3 Daniel Weber May 5, 2017 at 8:31 am

The massive amount of uncompensated care that was being paid for on the backend by the federal government pre Obamacare is something I don’t think anyone has emphasized enough

Depending on your source, this was either less than 1% of US health care spending, or all the way up to 2%.

So, no. It was definitely overemphasized.

I get the appeal: “If we can cut down on ER visits we will save so much money.” It’s a way to cut our costs without goring anyone’s ox. So simple. So delightful. It’s like appealing to “prevention” as a magic box of money that we haven’t already scraped clean. But it’s just not there.

4 Benny Lava May 5, 2017 at 2:16 pm

Bankruptcy filings have steady declined since 2010. Is this because of the ACA? Or coincidence. Only your prior beliefs will determine what you make of the evidence: http://www.uscourts.gov/news/2016/10/26/decline-bankruptcy-filings-slowing

5 TMC May 5, 2017 at 4:58 pm

Cause we were coming out of a recession?

6 JCS May 5, 2017 at 1:52 am

I think this is basically right.

Really what this elasticity represents is the elasticity for non-emergency, non-life-threatening & non-crippling/chronic care. Lots of that can be incredibly important and pain-reducing but it’s also not top of mind. And if you have a chronic condition that prevents you from working you’ll be on Medicaid which, while perhaps not great, is at least insurance.

The better question is what is the value proposition of purchased insurance for a low-income individual in such a system. If something goes really wrong you can get emergency care, and if it keeps going wrong you’ll fall into the Medicaid bracket. Such a situation is not great for you, but it is also not measurably worse than your existence on a crappy health insurance plan you pay for (you’re actually likely to have to do much more of the wrangling with the insurance company there than on Medicaid, or so I’m told). That is why I viewed the expansion of Medicaid as one of the best features of Obamacare for improving the lives of the poor. Making the marginal low-income individual buy insurance arguably cost them money without improving their lives.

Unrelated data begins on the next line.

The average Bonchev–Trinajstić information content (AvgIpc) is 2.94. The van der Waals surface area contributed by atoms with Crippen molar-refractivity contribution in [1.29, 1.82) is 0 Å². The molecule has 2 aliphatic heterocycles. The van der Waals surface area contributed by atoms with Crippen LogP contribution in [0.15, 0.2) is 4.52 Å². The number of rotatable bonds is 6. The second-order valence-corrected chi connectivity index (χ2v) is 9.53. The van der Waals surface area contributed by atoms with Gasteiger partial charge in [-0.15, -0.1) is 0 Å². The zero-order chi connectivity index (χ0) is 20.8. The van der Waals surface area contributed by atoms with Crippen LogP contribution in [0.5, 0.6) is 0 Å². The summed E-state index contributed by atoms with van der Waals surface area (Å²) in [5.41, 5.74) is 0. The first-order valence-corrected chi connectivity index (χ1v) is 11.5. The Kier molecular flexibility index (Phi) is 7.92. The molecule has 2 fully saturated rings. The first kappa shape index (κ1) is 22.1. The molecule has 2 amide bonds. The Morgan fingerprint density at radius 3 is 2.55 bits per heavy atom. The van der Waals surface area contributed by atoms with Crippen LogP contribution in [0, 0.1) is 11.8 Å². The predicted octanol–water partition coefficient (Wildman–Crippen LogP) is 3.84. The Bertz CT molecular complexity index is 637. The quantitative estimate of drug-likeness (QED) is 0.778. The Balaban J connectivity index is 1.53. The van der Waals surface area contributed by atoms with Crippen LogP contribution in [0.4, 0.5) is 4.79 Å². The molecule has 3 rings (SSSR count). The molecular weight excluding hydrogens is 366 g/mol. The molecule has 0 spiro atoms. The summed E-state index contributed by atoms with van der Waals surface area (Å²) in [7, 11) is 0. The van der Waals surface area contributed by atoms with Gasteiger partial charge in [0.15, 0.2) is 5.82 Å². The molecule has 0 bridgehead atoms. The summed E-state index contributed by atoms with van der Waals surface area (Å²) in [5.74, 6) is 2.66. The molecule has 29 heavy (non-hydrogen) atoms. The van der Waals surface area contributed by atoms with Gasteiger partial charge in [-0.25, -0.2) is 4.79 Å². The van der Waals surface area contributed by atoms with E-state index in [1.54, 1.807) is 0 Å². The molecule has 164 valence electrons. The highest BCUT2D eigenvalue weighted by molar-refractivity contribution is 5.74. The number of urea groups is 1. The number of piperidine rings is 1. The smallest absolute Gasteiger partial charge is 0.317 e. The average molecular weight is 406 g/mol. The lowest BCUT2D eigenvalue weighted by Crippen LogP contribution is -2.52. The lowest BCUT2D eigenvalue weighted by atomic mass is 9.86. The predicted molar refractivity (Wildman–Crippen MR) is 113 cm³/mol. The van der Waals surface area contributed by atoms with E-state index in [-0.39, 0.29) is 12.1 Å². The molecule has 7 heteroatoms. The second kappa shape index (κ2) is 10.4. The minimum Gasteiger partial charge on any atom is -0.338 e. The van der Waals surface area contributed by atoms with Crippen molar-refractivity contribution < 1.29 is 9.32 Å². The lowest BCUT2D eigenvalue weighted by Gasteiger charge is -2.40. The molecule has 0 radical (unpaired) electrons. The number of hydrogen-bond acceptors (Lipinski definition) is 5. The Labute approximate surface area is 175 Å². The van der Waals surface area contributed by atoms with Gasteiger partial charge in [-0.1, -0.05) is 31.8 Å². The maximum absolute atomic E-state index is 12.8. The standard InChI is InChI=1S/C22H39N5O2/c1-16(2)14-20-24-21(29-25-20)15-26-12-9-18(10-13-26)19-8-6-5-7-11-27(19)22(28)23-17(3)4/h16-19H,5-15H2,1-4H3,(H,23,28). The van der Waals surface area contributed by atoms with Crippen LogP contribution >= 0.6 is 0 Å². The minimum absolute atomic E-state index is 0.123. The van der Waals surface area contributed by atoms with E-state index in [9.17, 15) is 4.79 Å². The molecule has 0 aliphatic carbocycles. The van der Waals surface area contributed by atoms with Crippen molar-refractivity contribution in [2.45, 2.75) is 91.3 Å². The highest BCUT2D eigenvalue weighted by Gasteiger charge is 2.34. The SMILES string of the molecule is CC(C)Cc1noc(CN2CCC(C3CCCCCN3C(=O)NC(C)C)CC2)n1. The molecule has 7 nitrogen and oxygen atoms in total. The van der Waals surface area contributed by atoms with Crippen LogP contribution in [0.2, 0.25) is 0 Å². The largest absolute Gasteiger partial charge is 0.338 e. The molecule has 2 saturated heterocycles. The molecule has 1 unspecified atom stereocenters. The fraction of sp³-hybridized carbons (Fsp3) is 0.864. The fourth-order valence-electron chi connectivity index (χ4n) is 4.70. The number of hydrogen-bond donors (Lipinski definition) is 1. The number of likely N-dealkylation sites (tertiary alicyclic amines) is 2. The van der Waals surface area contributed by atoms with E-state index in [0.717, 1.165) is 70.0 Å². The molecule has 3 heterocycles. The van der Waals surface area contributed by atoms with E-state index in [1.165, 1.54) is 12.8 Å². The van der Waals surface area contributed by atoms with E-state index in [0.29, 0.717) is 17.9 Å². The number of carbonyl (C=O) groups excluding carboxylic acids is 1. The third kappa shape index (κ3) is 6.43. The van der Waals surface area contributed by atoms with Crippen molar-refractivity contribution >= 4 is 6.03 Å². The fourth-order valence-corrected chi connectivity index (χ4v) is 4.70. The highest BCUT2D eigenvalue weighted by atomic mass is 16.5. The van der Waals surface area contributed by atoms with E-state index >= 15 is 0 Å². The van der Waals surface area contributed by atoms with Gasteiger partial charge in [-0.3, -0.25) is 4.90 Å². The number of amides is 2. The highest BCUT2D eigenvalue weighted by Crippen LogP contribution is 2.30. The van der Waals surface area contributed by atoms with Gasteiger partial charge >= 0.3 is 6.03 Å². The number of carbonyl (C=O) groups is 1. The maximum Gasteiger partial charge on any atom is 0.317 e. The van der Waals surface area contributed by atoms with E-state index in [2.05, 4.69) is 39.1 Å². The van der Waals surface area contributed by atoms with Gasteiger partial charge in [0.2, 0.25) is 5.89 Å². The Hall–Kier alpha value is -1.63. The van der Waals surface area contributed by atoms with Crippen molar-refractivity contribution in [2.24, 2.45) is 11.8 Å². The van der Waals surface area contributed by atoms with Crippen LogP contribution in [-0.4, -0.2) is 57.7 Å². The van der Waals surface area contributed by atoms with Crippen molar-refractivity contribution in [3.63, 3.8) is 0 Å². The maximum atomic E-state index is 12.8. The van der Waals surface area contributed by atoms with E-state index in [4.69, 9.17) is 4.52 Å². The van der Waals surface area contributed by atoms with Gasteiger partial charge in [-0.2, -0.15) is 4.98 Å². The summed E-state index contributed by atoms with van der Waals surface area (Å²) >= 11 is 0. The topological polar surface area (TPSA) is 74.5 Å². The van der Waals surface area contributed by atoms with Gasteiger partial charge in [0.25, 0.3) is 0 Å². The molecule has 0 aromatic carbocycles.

7 bmcburney May 5, 2017 at 9:33 am

“Really what this elasticity represents is the elasticity for non-emergency, non-life-threatening & non-crippling/chronic care.”

This is a very common misconception but is completely and utterly wrong. The sole purpose of health insurance is to protect the insured’s financial assets. The reason that poor people especially are uninterested in paying for health insurance, at any price, is that they have few, if any, financial assets to protect. Without financial assets to protect, a working person without insurance simply goes to a hospital emergency room or other provider and gets treatment. Regardless of whether the person qualifies for Medicaid or not, regardless of the nature of their health problems they receive treatment. If they can pay, they do (more or less). If they can’t, they receive the treatment anyway and, if the government won’t pay for it, they declare bankruptcy or simply ignore the bills.

Doctors in private practice are allowed to refuse to treat new patients if they believe the new patient is a poor credit risk and/or they find the payment terms imposed by government programs unacceptable. Non-public hospitals also have this option but few exercise it because emergency rooms are an indispensable source of income (although payment almost invariable comes from government programs). As a practical matter, the care is always available, one way or another; you don’t need insurance to get care. Poor people know this, even though health care economists are too stupid to figure it out.

On the other hand, you do need health insurance if you own something which a health care provider might take from you if you refuse to pay. Furthermore, this really only occurs when the thing you own is valuable enough to be worth while from the point of view of the debt collector.

8 Dave May 5, 2017 at 9:55 am